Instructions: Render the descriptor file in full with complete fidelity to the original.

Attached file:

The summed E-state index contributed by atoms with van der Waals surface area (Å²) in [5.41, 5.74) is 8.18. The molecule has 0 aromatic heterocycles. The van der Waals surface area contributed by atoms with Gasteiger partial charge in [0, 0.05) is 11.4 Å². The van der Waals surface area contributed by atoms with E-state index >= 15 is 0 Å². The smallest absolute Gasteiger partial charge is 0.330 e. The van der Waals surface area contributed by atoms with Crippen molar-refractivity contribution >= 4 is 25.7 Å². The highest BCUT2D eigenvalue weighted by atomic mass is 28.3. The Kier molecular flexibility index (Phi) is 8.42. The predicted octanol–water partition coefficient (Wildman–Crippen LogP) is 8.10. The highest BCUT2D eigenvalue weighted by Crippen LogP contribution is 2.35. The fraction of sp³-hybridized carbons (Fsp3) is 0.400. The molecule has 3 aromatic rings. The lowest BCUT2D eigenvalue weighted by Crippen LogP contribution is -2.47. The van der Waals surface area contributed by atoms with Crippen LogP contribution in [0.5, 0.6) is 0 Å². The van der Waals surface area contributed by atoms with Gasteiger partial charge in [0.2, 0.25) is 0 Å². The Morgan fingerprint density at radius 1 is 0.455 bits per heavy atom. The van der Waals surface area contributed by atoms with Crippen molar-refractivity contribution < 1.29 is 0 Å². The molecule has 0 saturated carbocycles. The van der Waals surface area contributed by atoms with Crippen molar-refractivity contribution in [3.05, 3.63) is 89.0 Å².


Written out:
The summed E-state index contributed by atoms with van der Waals surface area (Å²) in [5.41, 5.74) is 8.18. The molecule has 0 aromatic heterocycles. The van der Waals surface area contributed by atoms with Gasteiger partial charge in [0, 0.05) is 11.4 Å². The van der Waals surface area contributed by atoms with E-state index >= 15 is 0 Å². The smallest absolute Gasteiger partial charge is 0.330 e. The van der Waals surface area contributed by atoms with Crippen molar-refractivity contribution >= 4 is 25.7 Å². The highest BCUT2D eigenvalue weighted by atomic mass is 28.3. The Kier molecular flexibility index (Phi) is 8.42. The predicted octanol–water partition coefficient (Wildman–Crippen LogP) is 8.10. The highest BCUT2D eigenvalue weighted by Crippen LogP contribution is 2.35. The fraction of sp³-hybridized carbons (Fsp3) is 0.400. The molecule has 3 aromatic rings. The lowest BCUT2D eigenvalue weighted by Crippen LogP contribution is -2.47. The van der Waals surface area contributed by atoms with Crippen LogP contribution in [0.5, 0.6) is 0 Å². The van der Waals surface area contributed by atoms with Gasteiger partial charge in [0.2, 0.25) is 0 Å². The Morgan fingerprint density at radius 1 is 0.455 bits per heavy atom. The van der Waals surface area contributed by atoms with Crippen molar-refractivity contribution < 1.29 is 0 Å². The molecule has 0 saturated carbocycles. The van der Waals surface area contributed by atoms with Crippen molar-refractivity contribution in [3.05, 3.63) is 89.0 Å².